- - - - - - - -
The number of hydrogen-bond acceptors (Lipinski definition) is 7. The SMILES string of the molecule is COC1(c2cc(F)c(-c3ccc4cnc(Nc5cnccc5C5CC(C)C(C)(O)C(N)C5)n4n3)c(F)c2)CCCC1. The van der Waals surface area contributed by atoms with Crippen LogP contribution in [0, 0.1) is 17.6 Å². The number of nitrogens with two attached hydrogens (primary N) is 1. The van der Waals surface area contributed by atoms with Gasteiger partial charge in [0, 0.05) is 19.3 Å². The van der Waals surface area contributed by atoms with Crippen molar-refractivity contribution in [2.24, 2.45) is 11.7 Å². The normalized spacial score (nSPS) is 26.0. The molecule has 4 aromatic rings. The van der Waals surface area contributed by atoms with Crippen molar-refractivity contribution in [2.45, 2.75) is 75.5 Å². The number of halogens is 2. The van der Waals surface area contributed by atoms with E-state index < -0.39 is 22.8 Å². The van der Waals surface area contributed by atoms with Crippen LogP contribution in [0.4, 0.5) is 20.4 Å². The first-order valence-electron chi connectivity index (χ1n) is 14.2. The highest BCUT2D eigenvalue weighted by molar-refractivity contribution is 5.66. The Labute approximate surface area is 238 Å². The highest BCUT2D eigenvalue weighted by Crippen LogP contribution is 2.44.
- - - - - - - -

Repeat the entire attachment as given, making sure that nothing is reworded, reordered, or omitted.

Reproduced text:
The number of hydrogen-bond acceptors (Lipinski definition) is 7. The SMILES string of the molecule is COC1(c2cc(F)c(-c3ccc4cnc(Nc5cnccc5C5CC(C)C(C)(O)C(N)C5)n4n3)c(F)c2)CCCC1. The van der Waals surface area contributed by atoms with Crippen LogP contribution in [0, 0.1) is 17.6 Å². The number of nitrogens with two attached hydrogens (primary N) is 1. The van der Waals surface area contributed by atoms with Gasteiger partial charge in [0, 0.05) is 19.3 Å². The van der Waals surface area contributed by atoms with Crippen molar-refractivity contribution in [2.24, 2.45) is 11.7 Å². The normalized spacial score (nSPS) is 26.0. The molecule has 4 aromatic rings. The van der Waals surface area contributed by atoms with Crippen molar-refractivity contribution in [2.45, 2.75) is 75.5 Å². The number of halogens is 2. The van der Waals surface area contributed by atoms with E-state index < -0.39 is 22.8 Å². The van der Waals surface area contributed by atoms with Crippen LogP contribution in [0.4, 0.5) is 20.4 Å². The first-order valence-electron chi connectivity index (χ1n) is 14.2. The highest BCUT2D eigenvalue weighted by molar-refractivity contribution is 5.66. The Labute approximate surface area is 238 Å². The highest BCUT2D eigenvalue weighted by Crippen LogP contribution is 2.44.